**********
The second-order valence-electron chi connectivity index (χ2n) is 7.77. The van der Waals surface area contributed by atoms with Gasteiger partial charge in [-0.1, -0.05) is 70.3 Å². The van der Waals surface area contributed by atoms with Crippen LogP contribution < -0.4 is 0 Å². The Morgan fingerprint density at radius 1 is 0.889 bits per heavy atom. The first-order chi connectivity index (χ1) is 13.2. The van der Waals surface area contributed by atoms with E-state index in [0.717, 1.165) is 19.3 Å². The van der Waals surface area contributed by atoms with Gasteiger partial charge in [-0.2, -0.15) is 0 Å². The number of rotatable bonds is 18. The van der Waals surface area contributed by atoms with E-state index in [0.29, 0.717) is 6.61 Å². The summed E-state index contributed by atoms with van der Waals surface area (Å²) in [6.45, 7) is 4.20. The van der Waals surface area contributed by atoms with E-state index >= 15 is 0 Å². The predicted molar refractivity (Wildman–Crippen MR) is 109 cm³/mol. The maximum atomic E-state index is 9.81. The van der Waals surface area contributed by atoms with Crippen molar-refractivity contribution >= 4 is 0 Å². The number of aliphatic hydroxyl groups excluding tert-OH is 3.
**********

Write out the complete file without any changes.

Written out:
The second-order valence-electron chi connectivity index (χ2n) is 7.77. The van der Waals surface area contributed by atoms with Gasteiger partial charge in [-0.1, -0.05) is 70.3 Å². The van der Waals surface area contributed by atoms with Crippen LogP contribution < -0.4 is 0 Å². The Morgan fingerprint density at radius 1 is 0.889 bits per heavy atom. The first-order chi connectivity index (χ1) is 13.2. The van der Waals surface area contributed by atoms with E-state index in [0.717, 1.165) is 19.3 Å². The van der Waals surface area contributed by atoms with Gasteiger partial charge in [-0.2, -0.15) is 0 Å². The number of rotatable bonds is 18. The van der Waals surface area contributed by atoms with E-state index in [0.29, 0.717) is 6.61 Å². The summed E-state index contributed by atoms with van der Waals surface area (Å²) in [6.45, 7) is 4.20. The van der Waals surface area contributed by atoms with E-state index >= 15 is 0 Å². The predicted molar refractivity (Wildman–Crippen MR) is 109 cm³/mol. The maximum atomic E-state index is 9.81. The van der Waals surface area contributed by atoms with Crippen molar-refractivity contribution >= 4 is 0 Å². The number of aliphatic hydroxyl groups excluding tert-OH is 3.